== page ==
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Prevalence of cam-type deformity on hip magnetic resonance imaging in young males : a cross-sectional study

Reichenbach, Stephan and Jüni, Peter and Werlen, Stefan and Nüesch, Eveline and Pfirrmann, Christian W. and Trelle, Sven and Odermatt, Alex and Hofstetter, Willy and Ganz, Reinhold and Leunig, Michael. (2010) Prevalence of cam-type deformity on hip magnetic resonance imaging in young males : a cross-sectional study. Arthritis care & research, Vol. 62, H. 9. pp. 1319-1327.

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Official URL: http://edoc.unibas.ch/dok/A5841134

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Abstract

To determine the prevalence of cam-type deformities on hip magnetic resonance imaging (MRI) in young males.; This was a population-based cross-sectional study in young asymptomatic male individuals who underwent clinical examination and completed a self-report questionnaire. A random sample of participants was invited for MRI of the hip. We graded the maximal offset at the femoral head-neck junction on radial sequences using grades from 0 to 3, where 0 = normal, 1 = possible, 2 = definite, and 3 = severe deformity. The prespecified main analyses were based on definite cam-type deformity grades 2 or 3. We estimated the prevalence of the cam-type deformity adjusted for the sampling process overall and according to the extent of internal rotation. Then we determined the location of the deformity on radial MRI sequences.; A total of 1,080 subjects were included in the study and 244 asymptomatic males with a mean age of 19.9 years attended MRI. Sixty-seven definite cam-type deformities were detected. The adjusted overall prevalence was 24% (95% confidence interval [95% CI] 19-30%). The prevalence increased with decreasing internal rotation (P > 0.001 for trend). Among those with a clinically decreased internal rotation of > 30°, the estimated prevalence was 48% (95% CI 37-59%). Sixty-one of 67 cam-type deformities were located in an anterosuperior position.; Cam-type deformities can be found on MRI in every fourth young asymptomatic male individual and in every second male with decreased internal rotation. The majority of deformities are located in an anterosuperior position.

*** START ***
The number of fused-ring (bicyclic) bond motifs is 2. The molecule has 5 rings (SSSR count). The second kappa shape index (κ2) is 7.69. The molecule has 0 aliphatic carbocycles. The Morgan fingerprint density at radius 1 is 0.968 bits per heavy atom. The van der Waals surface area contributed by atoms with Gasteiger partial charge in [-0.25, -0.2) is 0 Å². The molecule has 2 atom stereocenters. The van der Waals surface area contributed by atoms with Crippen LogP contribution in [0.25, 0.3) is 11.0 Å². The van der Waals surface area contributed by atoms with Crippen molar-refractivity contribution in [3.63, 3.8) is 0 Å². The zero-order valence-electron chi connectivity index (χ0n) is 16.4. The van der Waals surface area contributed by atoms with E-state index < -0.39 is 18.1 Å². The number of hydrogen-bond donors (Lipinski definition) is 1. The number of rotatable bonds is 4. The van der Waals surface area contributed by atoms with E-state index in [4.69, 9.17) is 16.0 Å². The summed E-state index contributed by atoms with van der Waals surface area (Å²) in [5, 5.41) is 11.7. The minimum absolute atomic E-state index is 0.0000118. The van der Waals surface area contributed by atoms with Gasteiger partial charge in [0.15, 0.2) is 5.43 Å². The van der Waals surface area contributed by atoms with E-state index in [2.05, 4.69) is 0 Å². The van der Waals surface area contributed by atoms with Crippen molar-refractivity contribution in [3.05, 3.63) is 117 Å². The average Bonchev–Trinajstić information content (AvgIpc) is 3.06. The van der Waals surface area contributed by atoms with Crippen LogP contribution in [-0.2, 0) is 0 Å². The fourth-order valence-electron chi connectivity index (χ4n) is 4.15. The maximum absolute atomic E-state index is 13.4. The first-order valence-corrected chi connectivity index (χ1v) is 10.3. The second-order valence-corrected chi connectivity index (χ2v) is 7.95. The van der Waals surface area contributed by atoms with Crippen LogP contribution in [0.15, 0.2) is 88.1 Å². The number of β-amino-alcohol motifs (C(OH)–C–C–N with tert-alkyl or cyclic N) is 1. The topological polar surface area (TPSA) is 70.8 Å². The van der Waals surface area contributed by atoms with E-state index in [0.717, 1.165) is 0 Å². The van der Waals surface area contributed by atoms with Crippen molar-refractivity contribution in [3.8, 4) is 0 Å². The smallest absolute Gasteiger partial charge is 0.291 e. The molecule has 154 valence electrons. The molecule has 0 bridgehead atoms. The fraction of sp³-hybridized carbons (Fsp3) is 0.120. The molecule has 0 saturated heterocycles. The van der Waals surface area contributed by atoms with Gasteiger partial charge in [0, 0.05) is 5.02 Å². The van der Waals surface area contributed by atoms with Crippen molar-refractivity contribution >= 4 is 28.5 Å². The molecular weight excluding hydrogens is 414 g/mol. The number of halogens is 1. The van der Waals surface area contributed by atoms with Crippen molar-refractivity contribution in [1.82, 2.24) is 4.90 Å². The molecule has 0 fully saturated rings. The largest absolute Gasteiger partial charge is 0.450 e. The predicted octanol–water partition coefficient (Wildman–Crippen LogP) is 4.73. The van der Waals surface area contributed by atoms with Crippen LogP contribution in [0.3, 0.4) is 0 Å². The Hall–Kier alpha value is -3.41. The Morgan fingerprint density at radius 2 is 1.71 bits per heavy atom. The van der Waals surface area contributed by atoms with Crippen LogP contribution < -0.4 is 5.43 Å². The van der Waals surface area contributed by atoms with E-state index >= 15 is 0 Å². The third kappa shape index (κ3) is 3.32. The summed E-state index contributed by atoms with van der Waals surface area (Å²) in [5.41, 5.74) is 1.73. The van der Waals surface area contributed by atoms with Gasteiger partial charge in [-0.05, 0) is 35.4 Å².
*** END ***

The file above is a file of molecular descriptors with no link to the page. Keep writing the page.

Faculties and Departments:05 Faculty of Science > Departement Pharmazeutische Wissenschaften > Pharmazie > Molecular and Systems Toxicology (Odermatt)
UniBasel Contributors:Odermatt, Alex
Item Type:Article, refereed
Article Subtype:Research Article
Bibsysno:Link to catalogue
Publisher:Wiley
ISSN:1529-0131
Note:Publication type according to Uni Basel Research Database: Journal article
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Last Modified:08 Jun 2012 06:56
Deposited On:08 Jun 2012 06:51

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